David Maraniss didn’t set out to write a ghost story, but Once in a Great City, his glimmering portrait of Detroit, has a lingering, melancholy quality that will leave the reader thoroughly haunted.
In Supersymmetry, Walton returns to the near-future world of Jacob Kelley and his family, this time focusing on his now-adult daughters, Alex and Sandra. Alex and Sandra are more than twins: They are actually two versions of the same person, an as-yet uncollapsed wave-form of two quantum potentialities left over by the events of the first book.
What motivated Adolf Tolkachev to begin spying for the CIA? Was it for money? Did he require an ego boost? Was it based on his hatred of the Soviet system? It likely was a combination of all three. But what mattered most to the CIA was that Tolkachev was delivering a treasure trove of Soviet military secrets during a critical period of the Cold War. Tolkachev’s daring exploits are described in riveting detail in David E. Hoffman’s The Billion Dollar Spy.
There’s probably no place that’s ideal for a teenage boy to realize he’s gay, but among the truly suboptimal locations consider San Antonio, Texas. The heat melts all the product out of your hair, and there’s a good chance your classmates know your secret before you do and are prepared to start torturing you well in advance of your coming out. So it was for David Crabb.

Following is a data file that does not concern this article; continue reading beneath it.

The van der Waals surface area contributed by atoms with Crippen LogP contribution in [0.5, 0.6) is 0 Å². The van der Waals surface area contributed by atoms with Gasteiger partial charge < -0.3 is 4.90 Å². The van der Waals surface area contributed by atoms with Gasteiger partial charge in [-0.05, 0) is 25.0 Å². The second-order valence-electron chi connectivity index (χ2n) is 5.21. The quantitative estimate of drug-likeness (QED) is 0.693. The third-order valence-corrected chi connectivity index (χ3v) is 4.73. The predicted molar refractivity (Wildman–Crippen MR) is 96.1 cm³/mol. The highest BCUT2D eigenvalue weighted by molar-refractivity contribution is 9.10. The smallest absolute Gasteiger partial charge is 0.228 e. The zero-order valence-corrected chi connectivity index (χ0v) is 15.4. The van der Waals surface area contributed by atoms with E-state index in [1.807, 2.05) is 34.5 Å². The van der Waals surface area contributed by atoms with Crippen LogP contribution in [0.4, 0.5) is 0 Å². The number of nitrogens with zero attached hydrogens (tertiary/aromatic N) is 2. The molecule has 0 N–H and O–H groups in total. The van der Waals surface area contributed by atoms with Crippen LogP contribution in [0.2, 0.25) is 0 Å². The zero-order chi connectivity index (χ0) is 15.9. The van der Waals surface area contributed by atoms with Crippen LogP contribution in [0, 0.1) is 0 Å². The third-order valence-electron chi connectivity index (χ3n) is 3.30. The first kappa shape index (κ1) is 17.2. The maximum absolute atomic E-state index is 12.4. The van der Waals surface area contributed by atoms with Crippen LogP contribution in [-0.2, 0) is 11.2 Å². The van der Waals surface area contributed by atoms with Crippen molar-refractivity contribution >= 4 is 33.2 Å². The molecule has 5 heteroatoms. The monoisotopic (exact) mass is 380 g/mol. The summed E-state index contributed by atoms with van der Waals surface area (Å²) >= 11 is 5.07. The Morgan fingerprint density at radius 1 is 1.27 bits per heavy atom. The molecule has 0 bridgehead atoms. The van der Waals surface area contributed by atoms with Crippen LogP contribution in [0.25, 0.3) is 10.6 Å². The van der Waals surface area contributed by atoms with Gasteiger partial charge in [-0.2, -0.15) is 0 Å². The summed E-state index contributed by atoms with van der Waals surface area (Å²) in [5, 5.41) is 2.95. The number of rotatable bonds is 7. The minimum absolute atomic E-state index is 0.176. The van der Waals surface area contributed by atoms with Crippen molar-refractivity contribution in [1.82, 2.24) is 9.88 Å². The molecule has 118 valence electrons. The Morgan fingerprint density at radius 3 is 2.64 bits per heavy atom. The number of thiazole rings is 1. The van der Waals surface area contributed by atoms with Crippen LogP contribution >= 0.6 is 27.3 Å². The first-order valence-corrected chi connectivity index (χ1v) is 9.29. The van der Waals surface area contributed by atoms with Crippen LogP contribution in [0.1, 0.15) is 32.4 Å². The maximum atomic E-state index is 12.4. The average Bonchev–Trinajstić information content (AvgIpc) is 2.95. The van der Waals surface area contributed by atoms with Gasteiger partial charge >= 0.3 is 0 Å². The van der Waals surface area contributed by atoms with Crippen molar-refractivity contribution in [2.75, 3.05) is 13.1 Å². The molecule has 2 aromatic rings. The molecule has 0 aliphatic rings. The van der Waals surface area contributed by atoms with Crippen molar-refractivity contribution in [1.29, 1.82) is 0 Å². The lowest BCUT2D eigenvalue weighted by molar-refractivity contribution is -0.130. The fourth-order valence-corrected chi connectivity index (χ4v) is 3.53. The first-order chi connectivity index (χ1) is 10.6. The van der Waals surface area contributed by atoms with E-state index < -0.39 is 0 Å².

Nowadays, the title of a nonfiction book is almost invariably followed by a phrase hyping the contents, including words like incredible, survival or secret. No such subtitle is needed for two-time Pulitzer Prize winner David McCullough’s latest book, The Wright Brothers, even though it contains all three elements.
Tad the tadpole’s dad is a phenomenal frog. With large, noisy Dad as inspiration, Tad learns to sing loudly (especially early in the morning), swim fast and snap up flies with his sticky tongue. Tad follows Dad everywhere, preferring Dad’s lily pad to his own cozy pondweeds. But as Tad grows from happy tadpole to spirited frog, Dad’s lily pad gets smaller, as does Dad’s patience for sleepless nights.
In this sprawling, emotionally enrapturing and mostly autobiographical tale, a talented lad comes of age in the harsh shadows of Northern England’s shipyards.
YA novels have been written in the form of letters, diary entries, text messages . . . and now, in a long-anticipated follow-up to John Green and David Levithan’s collaboration Will Grayson, Will Grayson, the script of a musical theater production. In Green and Levithan’s original book, the 16-year-old openly gay, bodily large and ironically named “Tiny” Cooper writes and directs a musical, which fans now have the chance to read in its entirety.
It takes a special talent for an author to tap into the mind of a character who is radically different from himself, and first-time novelist David Arnold has uncannily captured the voice of a 16-year-old girl with beauty and style in Mosquitoland.
Crime fiction groupies can usually form a pretty quick mental picture of the cop, PI or little old lady detective in any new mystery novel, and that take remains, embedded in the reader’s imagination, for the duration of the story.